dalauder

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[citation][nom]ubercake[/nom]...In addition, we're dealing with a decent-quality product that lasts a while like 'back in the old days'. When the market became saturated with a product back then, manufacturers were forced to come up with new and innovative products rather than think of ways they could make the old high-quality products stop working or become obsolete (again... iPod, iPhone, iPad).[/citation]I'm a bit confused as to how these devices keep becoming obsolete. Aside from gaining non-proprietary ports, I've never had a need for an MP3 player better than the original iPod (and never had one that good).

And I've never had a phone better than the original iPhone. What makes the new ones THAT much better to where the previous version is automatically obsolete.

Wow! Americans have ridiculously large disposable incomes.
 

dalauder

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[citation][nom]gokanis[/nom]I still have my old RCA REB 1100 book reader (only 11 hours on a charge with the backlight), its fat and bulky...I read about three books a week.[/citation]You've gotta get an e-ink Kindle...'nuff said.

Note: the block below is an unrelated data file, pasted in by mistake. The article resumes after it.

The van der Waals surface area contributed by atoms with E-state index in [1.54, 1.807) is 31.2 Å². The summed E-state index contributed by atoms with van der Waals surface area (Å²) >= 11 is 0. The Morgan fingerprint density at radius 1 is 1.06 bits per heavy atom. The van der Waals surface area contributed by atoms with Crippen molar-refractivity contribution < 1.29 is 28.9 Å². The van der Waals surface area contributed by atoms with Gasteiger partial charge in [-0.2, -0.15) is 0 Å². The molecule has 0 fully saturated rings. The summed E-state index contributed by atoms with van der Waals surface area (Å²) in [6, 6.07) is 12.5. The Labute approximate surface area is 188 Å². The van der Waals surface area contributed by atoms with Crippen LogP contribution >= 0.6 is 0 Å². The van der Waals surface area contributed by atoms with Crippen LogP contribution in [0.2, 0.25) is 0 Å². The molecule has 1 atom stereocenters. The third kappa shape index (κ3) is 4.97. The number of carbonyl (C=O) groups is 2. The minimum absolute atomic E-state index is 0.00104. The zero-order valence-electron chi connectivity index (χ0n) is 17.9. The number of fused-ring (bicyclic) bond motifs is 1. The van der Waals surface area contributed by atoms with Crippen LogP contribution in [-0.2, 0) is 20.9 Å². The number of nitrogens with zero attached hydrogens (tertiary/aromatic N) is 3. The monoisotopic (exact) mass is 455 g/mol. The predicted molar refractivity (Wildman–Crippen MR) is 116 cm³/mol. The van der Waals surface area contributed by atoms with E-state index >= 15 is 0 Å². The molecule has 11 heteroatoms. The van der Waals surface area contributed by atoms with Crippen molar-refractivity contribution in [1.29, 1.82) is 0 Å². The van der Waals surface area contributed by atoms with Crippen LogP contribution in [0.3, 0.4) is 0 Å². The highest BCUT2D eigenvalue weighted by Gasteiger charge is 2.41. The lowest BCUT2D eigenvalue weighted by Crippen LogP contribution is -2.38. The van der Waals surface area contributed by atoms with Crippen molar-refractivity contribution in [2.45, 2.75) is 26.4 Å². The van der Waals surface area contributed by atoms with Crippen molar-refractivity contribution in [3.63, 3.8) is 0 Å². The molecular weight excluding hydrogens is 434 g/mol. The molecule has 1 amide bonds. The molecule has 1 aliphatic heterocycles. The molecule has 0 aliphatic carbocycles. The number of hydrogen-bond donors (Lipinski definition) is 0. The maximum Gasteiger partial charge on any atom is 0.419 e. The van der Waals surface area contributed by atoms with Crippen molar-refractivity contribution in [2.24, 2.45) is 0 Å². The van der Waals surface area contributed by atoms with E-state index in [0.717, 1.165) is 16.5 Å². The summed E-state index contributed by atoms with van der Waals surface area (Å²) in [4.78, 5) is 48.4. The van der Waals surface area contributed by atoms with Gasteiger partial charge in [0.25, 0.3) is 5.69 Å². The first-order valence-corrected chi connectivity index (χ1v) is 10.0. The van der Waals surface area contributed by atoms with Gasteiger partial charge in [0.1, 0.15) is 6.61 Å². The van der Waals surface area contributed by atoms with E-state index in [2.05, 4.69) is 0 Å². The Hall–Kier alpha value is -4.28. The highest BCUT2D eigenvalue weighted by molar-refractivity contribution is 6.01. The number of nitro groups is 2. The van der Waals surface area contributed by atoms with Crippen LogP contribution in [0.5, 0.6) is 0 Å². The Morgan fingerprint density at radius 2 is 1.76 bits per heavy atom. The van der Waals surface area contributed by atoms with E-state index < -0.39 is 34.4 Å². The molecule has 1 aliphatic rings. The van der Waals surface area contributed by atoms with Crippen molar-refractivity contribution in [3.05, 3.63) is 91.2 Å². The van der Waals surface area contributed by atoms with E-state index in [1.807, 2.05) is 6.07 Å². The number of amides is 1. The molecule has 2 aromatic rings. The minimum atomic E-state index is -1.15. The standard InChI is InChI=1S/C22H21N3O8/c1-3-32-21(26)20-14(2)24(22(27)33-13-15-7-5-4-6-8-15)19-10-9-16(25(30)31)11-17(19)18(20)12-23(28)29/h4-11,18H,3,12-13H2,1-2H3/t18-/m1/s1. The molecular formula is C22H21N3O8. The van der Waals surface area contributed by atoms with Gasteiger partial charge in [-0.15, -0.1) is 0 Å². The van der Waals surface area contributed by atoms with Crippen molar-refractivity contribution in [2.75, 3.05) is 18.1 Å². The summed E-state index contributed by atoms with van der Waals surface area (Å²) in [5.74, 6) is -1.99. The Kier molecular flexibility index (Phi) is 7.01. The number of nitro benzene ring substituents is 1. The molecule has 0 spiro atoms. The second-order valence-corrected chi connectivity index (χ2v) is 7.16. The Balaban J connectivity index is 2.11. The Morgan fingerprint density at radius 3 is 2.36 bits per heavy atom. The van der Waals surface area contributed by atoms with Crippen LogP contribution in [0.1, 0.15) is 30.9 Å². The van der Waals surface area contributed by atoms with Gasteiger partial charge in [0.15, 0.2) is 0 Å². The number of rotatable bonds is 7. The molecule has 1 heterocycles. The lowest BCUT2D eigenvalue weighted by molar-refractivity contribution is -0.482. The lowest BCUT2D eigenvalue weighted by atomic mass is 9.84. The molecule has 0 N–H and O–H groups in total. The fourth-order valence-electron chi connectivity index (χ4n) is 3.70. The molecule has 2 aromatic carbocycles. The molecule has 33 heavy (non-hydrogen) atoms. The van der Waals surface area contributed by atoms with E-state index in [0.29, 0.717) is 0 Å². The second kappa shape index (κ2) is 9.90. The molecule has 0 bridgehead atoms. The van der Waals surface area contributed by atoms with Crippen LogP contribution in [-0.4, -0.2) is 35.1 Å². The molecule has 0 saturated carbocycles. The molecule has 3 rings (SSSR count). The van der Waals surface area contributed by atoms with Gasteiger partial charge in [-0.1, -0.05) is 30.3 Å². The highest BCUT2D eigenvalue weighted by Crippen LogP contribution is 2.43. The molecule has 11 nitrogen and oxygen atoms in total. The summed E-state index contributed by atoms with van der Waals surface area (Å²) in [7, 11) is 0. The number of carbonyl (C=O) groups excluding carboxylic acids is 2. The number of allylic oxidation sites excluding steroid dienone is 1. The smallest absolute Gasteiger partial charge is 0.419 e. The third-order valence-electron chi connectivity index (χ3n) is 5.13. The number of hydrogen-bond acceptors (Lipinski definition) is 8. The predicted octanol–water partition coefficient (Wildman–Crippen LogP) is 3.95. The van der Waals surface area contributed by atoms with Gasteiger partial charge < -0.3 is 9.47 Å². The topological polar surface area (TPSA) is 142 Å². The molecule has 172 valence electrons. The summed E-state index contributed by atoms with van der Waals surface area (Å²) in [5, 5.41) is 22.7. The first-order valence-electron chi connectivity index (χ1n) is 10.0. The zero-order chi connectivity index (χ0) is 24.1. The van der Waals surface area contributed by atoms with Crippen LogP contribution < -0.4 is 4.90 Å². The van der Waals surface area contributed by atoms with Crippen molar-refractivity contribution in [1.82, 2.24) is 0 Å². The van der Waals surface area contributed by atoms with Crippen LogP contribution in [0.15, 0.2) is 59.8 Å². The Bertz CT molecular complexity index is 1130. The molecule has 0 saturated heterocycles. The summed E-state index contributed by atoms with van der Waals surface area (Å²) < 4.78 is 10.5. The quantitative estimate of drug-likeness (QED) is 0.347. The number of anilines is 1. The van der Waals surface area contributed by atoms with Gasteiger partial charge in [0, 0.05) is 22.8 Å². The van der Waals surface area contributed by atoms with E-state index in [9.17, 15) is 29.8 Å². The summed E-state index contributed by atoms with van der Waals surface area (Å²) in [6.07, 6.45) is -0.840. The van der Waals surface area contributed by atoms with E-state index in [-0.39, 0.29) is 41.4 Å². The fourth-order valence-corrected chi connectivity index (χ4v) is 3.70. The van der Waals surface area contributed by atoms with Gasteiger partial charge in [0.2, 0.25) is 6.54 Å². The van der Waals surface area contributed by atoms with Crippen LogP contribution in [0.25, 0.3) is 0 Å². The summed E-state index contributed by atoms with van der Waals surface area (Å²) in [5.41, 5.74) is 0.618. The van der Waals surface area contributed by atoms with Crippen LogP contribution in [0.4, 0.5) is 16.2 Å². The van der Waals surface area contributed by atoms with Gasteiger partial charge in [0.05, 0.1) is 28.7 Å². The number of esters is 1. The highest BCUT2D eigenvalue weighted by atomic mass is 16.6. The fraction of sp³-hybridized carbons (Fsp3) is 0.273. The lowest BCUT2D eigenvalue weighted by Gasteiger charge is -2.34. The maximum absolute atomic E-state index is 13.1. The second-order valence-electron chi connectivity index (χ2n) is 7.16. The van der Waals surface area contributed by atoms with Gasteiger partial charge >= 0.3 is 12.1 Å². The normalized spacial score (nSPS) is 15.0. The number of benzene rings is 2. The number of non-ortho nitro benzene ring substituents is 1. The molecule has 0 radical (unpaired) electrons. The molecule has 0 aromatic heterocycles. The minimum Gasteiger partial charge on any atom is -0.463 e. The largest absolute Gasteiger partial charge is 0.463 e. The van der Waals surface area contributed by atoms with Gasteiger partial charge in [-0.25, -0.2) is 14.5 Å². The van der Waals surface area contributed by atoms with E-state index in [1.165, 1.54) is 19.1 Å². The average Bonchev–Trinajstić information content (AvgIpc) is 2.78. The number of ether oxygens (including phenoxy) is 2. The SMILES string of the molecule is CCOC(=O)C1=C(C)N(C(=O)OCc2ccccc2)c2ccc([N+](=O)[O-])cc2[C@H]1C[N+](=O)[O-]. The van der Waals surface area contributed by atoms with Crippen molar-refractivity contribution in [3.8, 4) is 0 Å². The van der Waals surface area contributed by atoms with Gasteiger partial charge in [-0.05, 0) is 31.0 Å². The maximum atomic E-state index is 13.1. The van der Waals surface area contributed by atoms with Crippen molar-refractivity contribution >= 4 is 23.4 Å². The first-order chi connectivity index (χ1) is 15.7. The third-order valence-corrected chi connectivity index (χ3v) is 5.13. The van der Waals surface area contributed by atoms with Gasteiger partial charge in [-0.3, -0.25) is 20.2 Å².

tbq

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I have both Fire and Keyboard models. Their uses don't overlap much. The e-ink screen is far better for reading a book, while the tablet is better for browsing YouTube or reading short articles.
 

lamorpa

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[citation][nom]tbq[/nom]I have both Fire and Keyboard models. Their uses don't overlap much. The e-ink screen is far better for reading a book, while the tablet is better for browsing YouTube or reading short articles.[/citation]
How is the tablet better for reading short stories?